If you’re unfamiliar with the names of any exercises above, google them, and you’re likely to find several helpful short video demos.
How and when to work conditioning into your week
Workouts can be short, 10 to 30 minutes, and still be effective. Scheduling gets complicated nonetheless. How should you layer in all these “extras” around your running?
I recommend approximately five minutes of drills (such as high-knees, butt-kickers, bounding, skipping, grapevines; check out Mario’s guide to drills for a good overview) as a warmup before a higher-intensity run, usually in the second mile. The first mile should be easy, the second mile can include drills and a set of strides, then start the speedwork. Why: Drills feature exaggerated motions that promote better running form, including a fuller stride and quicker cadence, and they build strength. Like pre-run dynamic stretching, they warm you up for the run workout to follow. They also challenge the body to move in different planes of motion with agility, which is useful for trail runners who have to navigate natural obstacles. Plus, they break up the monotony and stiffness that can develop while running on a flat, smooth surface.
I recommend plyometrics such as jump squats, box jumps, burpees, or jumping jacks as part of a lower-body strength workout following a hard run (more on this below). Plyos also are useful to do when you’re stopped at a red light and have to wait around mid-run. Why: Plyos complement lower-body strength training and boost cardio fitness. They develop power in the legs and lungs to improve uphill running.
Do one or two lower-body workouts throughout the week (one of these can be in the form of multifunctional exercises combined with upper body work). Do the most fatiguing lower-body strength work (including plyometrics) after your hardest weekday run. You can do it immediately following the run, but if you have time, I recommend refueling, rehydrating, and resting a bit before starting the strength workout. Why: Pair your lower-body strength work with your hardest run to make your hard day hard, and keep your easy-run or rest days oriented toward recovery. Do it after your high-intensity run so you don’t sabotage the quality of the run workout. Also, schedule this hard-day workout several days away from your depleting weekend long run.
Do two or three upper-body workouts during the week, prioritizing core, in combination with easy-run days. Why: a strong, engaged core is essential for stabilizing your torso and spine, providing support for your running. Strong arms can improve running form, endurance, and overall health. You can do upper-body conditioning on a day when you’re recovering from a hard run because it shouldn’t tax your lower body.
Do mobility work before a run to warm up; in combination with a strength workout; and/or later in the day following a depleting run. Why: mobility exercises loosen you up for running (which can prevent muscle strains caused by suddenly starting to run when stiff), promote balance/coordination and symmetry of form, and complement strength training and post-run recovery. They often play a role in physical therapy too.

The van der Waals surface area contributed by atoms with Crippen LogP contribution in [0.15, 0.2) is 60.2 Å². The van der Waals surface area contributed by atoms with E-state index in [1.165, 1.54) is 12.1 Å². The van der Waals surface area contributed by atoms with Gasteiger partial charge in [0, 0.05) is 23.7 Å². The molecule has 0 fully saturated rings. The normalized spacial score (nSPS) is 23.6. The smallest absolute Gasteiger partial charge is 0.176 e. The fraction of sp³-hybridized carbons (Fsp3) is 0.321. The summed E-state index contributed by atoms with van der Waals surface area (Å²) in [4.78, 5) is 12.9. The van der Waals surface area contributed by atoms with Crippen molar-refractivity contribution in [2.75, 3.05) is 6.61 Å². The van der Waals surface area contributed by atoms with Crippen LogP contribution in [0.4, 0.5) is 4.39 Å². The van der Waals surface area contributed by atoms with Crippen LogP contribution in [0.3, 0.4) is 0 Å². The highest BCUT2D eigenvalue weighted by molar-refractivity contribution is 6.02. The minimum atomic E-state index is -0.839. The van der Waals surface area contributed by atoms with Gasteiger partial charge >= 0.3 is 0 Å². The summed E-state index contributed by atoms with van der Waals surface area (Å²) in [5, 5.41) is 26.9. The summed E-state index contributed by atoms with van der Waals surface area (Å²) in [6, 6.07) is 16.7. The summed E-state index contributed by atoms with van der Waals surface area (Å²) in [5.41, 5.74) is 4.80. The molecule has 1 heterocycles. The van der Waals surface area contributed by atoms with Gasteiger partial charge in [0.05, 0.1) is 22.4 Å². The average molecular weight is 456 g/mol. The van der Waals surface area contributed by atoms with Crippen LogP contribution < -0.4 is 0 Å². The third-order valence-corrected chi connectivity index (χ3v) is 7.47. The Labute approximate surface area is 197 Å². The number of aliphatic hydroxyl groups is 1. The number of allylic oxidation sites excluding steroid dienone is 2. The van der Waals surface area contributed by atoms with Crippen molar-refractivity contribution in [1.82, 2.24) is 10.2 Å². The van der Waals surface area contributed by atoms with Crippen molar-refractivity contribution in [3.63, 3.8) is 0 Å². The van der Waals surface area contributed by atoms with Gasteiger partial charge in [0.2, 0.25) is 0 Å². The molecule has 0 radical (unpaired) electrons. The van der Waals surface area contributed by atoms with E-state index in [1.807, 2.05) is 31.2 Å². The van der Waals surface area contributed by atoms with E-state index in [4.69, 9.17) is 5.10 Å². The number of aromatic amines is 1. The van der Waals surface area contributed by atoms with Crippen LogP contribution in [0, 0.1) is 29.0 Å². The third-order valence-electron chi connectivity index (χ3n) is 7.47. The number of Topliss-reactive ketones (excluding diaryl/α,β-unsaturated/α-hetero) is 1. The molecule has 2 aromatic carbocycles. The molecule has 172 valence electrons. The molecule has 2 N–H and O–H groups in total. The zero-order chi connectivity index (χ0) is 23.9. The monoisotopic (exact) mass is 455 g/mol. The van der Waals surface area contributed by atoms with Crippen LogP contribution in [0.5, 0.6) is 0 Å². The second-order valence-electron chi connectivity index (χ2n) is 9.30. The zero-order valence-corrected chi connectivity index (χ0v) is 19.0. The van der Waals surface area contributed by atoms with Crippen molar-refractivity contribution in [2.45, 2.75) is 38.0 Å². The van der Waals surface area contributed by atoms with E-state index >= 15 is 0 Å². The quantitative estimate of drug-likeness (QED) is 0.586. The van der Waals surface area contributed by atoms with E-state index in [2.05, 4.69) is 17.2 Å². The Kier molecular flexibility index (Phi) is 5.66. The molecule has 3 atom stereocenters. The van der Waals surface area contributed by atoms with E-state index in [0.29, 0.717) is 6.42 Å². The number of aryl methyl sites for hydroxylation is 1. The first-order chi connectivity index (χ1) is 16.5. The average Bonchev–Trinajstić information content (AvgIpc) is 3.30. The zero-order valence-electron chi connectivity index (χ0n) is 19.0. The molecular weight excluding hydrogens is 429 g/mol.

Generally speaking, do more conditioning with heavier weights early in your training block, when you’re building a foundation for a good season of strong, fast running; ease up on the strength work as your running becomes higher volume and more specific later in the season. And generally speaking, if you’re experiencing localized or one-sided discomfort when you run, you probably need exercises advised by a physical therapist to help correct it.
Where should you start?
If the info above feels overwhelming, keep it simple and pick one thing that feels motivating and do-able. For me, when I was less fit, I began by trying to hold a forearm plank post-run for a minute. That’s all, one minute! Then I added a set of pushups. Then lunge variations. Then squat variations, etcetera.
Eventually, I took a boot-camp type of class at a gym with high-intensity interval training (HIIT). This introduced me to more types of conditioning, and the instructor helped me learn the exercises properly. I wouldn’t recommend a gym class like that for time-crunched runners, since working out in smaller time chunks pre- or post-run usually is more time efficient. However, a gym class can be fun, informative, and motivating.
Remember, even if you join a class, strive to keep your conditioning individualized, and do what’s right for you and your training goals.
In other words, beware of jumping into Crossfit and doing the non-individualized WOD with weights, trying to keep up with others, because you could get hurt or feel so sore afterward that you can’t run for days. Get the instruction you need from a trainer or physical therapist. If you can’t afford the time or money to work with a trainer or PT, try an app such as Recover that demonstrates exercises well and customizes workouts depending on the weakness or soreness you need to address.
New race alert
This post is much longer than my usual posts, because of the complexity of the topic, but I want to add one more thing. If you read my post about Aravaipa Colorado, you might recall my prediction they’d add an event in the Durango area. Turns out I was right. Aravaipa just announced the inaugural Durango Skyline 30K/50K/50M for June 4. It’s tempting!
I hope you’ll subscribe if you haven’t already, and consider subscribing at the supporter level for bonus content and access to a monthly online meetup. Last Sunday, our monthly Zoom featured a fantastic Q&A with elite-level runner and coach Brittany Charboneau. A recap of that meetup, with her takeaways of advice, is available for new paid subscribers.
What’s your conditioning routine, if you have one? Share your feedback in the comments below.